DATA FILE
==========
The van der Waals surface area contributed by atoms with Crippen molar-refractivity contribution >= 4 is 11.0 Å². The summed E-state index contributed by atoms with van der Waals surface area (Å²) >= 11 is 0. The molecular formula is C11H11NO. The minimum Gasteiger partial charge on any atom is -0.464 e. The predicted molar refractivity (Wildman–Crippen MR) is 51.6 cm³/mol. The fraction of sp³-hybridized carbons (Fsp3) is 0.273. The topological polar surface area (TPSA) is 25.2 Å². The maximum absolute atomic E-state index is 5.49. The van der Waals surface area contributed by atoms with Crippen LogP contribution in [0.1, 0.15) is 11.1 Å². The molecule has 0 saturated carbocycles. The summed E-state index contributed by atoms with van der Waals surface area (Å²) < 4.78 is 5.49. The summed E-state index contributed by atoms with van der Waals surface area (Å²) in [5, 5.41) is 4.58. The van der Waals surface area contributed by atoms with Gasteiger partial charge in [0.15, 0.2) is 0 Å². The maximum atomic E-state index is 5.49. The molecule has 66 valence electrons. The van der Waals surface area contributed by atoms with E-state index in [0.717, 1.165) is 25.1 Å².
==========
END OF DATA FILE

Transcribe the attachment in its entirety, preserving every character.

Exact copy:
The van der Waals surface area contributed by atoms with Crippen molar-refractivity contribution >= 4 is 11.0 Å². The summed E-state index contributed by atoms with van der Waals surface area (Å²) >= 11 is 0. The molecular formula is C11H11NO. The minimum Gasteiger partial charge on any atom is -0.464 e. The predicted molar refractivity (Wildman–Crippen MR) is 51.6 cm³/mol. The fraction of sp³-hybridized carbons (Fsp3) is 0.273. The topological polar surface area (TPSA) is 25.2 Å². The maximum absolute atomic E-state index is 5.49. The van der Waals surface area contributed by atoms with Crippen LogP contribution in [0.1, 0.15) is 11.1 Å². The molecule has 0 saturated carbocycles. The summed E-state index contributed by atoms with van der Waals surface area (Å²) < 4.78 is 5.49. The summed E-state index contributed by atoms with van der Waals surface area (Å²) in [5, 5.41) is 4.58. The van der Waals surface area contributed by atoms with Gasteiger partial charge in [0.15, 0.2) is 0 Å². The maximum atomic E-state index is 5.49. The molecule has 66 valence electrons. The van der Waals surface area contributed by atoms with E-state index in [0.717, 1.165) is 25.1 Å².